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FORUMS Photo Sharing & Visual Enjoyment Astronomy & Celestial 
Thread started 28 Apr 2010 (Wednesday) 21:16
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ISS Pass 04/28

 
Aaagogo
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Apr 28, 2010 21:16 |  #1

Tonight's ISS Pass over Florida, with a -3.9 Magnitude.

Finally got 1 shot of the ISS, got lucky, caught the big dipper in it as well.

IMAGE NOT FOUND
IMAGE IS A REDIRECT OR MISSING!
HTTP response: NOT FOUND | MIME changed to 'image/png'

https://photography-on-the.net …p?p=4655753&pos​tcount=953 Your 1st 10,000 images are your worst
One photo out of focus is a mistake, ten photo out of focus are an experimentation, one hundred photo out of focus are a style

  
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Stargazerfrank
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Apr 28, 2010 21:22 |  #2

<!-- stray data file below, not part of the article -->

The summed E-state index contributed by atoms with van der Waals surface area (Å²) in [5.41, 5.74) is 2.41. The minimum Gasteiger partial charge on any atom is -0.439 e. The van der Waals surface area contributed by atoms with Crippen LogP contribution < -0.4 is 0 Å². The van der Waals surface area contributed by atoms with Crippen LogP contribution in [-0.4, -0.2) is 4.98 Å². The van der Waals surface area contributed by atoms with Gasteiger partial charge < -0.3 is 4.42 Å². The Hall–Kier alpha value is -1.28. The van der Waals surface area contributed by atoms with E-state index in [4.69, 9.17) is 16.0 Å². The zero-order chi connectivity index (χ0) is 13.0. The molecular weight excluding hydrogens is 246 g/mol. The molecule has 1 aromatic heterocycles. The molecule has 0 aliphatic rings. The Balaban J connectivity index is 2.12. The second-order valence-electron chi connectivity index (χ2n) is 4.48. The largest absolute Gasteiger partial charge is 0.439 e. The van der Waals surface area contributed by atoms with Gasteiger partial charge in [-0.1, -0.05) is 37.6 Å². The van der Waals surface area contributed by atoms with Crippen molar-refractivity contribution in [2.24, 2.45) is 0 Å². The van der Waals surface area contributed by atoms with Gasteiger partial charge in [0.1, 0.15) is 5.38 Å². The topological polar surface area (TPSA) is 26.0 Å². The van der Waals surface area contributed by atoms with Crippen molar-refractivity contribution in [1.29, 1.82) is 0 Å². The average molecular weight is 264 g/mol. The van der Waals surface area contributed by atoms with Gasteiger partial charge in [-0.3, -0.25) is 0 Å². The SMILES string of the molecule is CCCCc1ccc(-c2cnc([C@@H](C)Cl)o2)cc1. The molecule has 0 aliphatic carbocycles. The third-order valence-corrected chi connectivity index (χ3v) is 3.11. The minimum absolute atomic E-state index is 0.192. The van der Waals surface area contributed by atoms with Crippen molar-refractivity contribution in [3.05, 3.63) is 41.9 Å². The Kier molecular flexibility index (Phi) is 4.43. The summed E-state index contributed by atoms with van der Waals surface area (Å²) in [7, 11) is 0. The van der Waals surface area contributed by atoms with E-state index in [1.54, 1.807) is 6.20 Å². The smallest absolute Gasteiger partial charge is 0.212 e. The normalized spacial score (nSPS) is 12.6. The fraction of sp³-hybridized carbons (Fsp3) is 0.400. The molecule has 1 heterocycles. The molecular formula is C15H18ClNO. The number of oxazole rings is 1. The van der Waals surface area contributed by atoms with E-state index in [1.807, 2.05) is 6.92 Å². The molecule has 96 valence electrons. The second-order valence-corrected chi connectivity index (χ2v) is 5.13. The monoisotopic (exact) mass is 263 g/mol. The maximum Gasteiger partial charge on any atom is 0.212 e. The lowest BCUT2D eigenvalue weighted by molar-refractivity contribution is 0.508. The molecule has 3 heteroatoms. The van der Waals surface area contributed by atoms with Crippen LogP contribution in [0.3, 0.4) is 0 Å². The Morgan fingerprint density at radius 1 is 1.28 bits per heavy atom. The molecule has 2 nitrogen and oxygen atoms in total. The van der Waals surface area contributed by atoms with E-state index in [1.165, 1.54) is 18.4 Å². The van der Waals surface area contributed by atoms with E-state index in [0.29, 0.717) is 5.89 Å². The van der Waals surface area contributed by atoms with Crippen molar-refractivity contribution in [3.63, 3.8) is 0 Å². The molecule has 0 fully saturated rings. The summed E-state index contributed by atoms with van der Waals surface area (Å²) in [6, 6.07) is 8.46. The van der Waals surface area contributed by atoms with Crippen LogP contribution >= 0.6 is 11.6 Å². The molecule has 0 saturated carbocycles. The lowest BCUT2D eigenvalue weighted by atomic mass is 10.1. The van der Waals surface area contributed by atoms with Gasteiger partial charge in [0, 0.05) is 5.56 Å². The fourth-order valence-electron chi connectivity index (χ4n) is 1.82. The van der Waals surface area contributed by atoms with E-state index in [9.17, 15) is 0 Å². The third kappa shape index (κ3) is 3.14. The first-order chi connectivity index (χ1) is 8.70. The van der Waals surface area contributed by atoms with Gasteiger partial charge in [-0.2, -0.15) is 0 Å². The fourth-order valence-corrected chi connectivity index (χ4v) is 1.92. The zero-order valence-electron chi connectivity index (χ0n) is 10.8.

you also caught nova or ufo in the dipper bowl.


Canon T3I 6D 24-105L 100-400L Canon 430EX
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https://www.flickr.com​/photos/58987754@N06/a​lbums/with/72157669383​175216

  
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godzakka
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Apr 28, 2010 22:17 |  #3

Nicely done! How long was the exposure?




  
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ejicon
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Apr 29, 2010 13:08 |  #4

good stuff


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mtbdudex